He said he had been out and about a fair bit in recent days and everywhere was looking pretty good. If August rain does materialise, it would take them through at least to Christmas.

Cattle numbers however might be another matter in the next couple of months.

Low calving percentages on the back of last year's poor season is contributing to a general shortage, with more people chasing cattle than wanting to sell.

Brad said he couldn't see much change in the foreseeable future.

Even if prices do ease a touch, there is every expectation that would bring live export back into play which of itself would help keep prices up there.

Before the hike in prices, shipments out of Port Alma were a regular monthly occurrence but had since come to a standstill.

Rain affects already tight supply

RAIN which developed last week and culminated in a severe coastal low pressure system has brought good falls of up to 150mm along the central and southern coasts of NSW with lesser totals stretching from the elevated region of eastern Victoria to parts of south-eastern Queensland.

Markets already experiencing seasonal supply shortage were further affected.

Monday's sales saw just 105 head at Toowoomba, 497 at Tamworth, 650 head fewer at Wagga and 755 at Pakenham.

To the extent that trends can be gauged from such small samples it appears that the rain has not rallied any extra support from processors in the cow market.

Wagga was perhaps the best guide where reasonable numbers of score-4 heavyweight cows were mostly 2 cents easier.

But given the strengthening Australian dollar and lacklustre interest from the United States for imported lean beef, it is not surprising that the market is unmoved.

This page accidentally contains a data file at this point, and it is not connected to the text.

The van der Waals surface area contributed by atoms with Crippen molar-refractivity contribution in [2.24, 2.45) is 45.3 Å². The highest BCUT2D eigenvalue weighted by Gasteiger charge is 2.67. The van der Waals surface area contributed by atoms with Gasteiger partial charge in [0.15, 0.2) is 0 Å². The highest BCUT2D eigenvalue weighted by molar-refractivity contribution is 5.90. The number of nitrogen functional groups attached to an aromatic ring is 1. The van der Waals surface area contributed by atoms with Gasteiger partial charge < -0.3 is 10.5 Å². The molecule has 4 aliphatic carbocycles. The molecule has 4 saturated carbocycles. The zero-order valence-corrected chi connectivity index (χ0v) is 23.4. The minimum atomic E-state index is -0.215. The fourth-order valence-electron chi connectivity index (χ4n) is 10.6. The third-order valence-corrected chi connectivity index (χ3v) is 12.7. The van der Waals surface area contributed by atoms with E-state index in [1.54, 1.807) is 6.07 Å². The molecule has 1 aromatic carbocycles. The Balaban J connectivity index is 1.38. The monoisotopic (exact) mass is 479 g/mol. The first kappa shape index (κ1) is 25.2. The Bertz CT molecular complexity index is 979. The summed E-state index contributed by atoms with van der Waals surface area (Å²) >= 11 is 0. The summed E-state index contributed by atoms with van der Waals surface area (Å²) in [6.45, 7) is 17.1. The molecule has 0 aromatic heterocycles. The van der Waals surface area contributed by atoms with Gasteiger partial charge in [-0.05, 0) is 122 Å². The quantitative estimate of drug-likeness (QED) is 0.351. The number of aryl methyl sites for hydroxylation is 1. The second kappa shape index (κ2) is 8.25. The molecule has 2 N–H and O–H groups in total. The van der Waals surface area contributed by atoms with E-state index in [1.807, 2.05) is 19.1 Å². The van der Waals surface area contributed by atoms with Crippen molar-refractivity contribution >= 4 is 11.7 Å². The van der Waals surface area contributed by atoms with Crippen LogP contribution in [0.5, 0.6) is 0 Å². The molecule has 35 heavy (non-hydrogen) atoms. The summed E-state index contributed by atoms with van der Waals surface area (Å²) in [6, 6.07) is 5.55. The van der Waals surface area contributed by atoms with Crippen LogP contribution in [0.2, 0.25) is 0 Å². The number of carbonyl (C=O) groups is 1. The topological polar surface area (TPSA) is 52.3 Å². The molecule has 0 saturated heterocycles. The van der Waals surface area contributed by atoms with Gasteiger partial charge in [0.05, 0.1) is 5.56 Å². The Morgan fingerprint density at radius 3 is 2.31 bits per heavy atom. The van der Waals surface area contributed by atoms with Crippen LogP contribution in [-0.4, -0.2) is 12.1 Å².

Grid rates remain largely within 10c of where they were last week with southern Queensland majors offering 630c for 4-tooth ox and 550-560c for heavy cow.

Reportedly the mood in marketing departments is sombre and the latest report from Steiner explains why.

Trading volume from Australian processors remains light and large buyers in the US are reluctant to put any significant orders for forward time slots due to uncertainty about demand outlook going into their autumn.

Any buying that is taking place is to keep flow moving and get some replacement product on the books.

Worryingly Steiner notes that lower prices for South and Central American lean beef are slowly becoming a factor in the market.

They believe it is only a matter of time before more users approve this product in their specifications.

It used to be that Australia/New Zealand was the benchmark for imported pricing in the US but the market is becoming more diversified.

Central American product can now enter tariff-free and Mexico, under the new North American Trade Agreement, is rapidly expanding its beef exports.

It currently exceeds both Australia and New Zealand and is second only to Canada.

Against this background, Australian cattle prices could be expected to come under considerable pressure but for the fact that supply is such that full production cannot currently be maintained.

In this environment large, double-shift works are particularly vulnerable.

Even with significantly reduced throughput per shift, there is huge fluctuation week-to-week in the number of shifts able to be maintained and the immediate future looks no better.